The ebXML Registry is similar to UDDI in that it allows businesses to find one another, to define trading-partner agreements, and to exchange XML messages in support of business operations. The goal is to allow all these activities to be performed automatically, without human intervention, over the Internet. The ebXML architecture has many similarities to SOAP/WSDL/UDDI, and some convergence is taking place with the adoption of SOAP in the ebXML transport specification. RosettaNet also announced its adoption of the ebXML transport. The ebXML messaging specification is based on SOAP with Attachments, but does not use WSDL. ebXML does add security, guaranteed messaging, and compliance with business process interaction specifications.
The ebXML initiative is sponsored by the United Nations Centre for Trade Facilitation and Electronic Business (UN/CEFACT) and OASIS to research, develop, and promote global standards for the use of XML to facilitate the exchange of electronic business data. A major goal for ebXML is to produce standards that serve the same or similar purpose as EDI, including support for emerging industry-specific XML vocabularies.
More information: ebXML Registry page on the OASIS website
More on the general topic: Repository
Related Online Briefings
- Online Briefing: Change Analysis of Systems Integration Techniques
- Online Briefing: Non-Technical Change Issues Related to SOA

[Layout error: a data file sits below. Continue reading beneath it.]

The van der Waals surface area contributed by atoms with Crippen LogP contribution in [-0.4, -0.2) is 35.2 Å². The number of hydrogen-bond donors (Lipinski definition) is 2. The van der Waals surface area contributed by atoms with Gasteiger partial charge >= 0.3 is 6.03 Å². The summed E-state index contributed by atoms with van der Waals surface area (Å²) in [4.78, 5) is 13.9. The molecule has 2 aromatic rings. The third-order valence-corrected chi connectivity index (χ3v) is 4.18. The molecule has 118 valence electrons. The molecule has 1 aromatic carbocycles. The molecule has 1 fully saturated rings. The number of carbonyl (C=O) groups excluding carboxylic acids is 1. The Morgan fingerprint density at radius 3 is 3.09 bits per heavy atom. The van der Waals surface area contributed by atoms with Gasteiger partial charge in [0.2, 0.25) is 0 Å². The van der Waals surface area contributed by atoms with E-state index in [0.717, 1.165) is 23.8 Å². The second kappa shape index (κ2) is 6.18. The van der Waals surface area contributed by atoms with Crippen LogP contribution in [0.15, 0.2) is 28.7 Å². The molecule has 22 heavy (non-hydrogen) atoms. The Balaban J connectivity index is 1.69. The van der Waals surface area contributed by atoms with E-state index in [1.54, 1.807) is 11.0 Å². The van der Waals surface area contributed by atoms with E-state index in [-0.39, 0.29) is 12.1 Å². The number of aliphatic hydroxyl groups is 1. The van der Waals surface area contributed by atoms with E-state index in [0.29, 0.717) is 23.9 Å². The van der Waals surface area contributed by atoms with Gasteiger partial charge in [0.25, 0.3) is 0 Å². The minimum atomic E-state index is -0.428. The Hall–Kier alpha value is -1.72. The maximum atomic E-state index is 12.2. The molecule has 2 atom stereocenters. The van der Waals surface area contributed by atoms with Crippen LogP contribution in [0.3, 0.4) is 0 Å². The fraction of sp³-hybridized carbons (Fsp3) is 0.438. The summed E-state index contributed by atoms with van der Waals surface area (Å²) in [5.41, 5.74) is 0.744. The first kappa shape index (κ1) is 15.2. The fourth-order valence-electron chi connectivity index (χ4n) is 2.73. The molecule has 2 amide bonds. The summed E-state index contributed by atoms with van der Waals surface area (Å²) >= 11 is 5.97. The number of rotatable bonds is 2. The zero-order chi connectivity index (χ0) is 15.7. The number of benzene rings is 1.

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The Savvy Manager's Guide
Douglas K Barry is also the author of a book that explains Web Services, service-oriented architecture, and Cloud Computing in an easy-to-understand, non-technical manner.
Web Services, Service-Oriented Architectures, and Cloud Computing: The Savvy Manager's Guide (Second Edition)
by Douglas K Barry with David Dick
This is a guide for the savvy manager who wants to capitalize on the wave of change that is occurring with Web Services, service-oriented architecture, and—more recently—Cloud Computing. The changes wrought by these technologies will require both a basic grasp of the technologies and an effective way to deal with how these changes will affect the people who build and use the systems in our organizations. This book covers both issues. Managers at all levels of all organizations must be aware of both the changes that we are now seeing and ways to deal with issues created by those changes.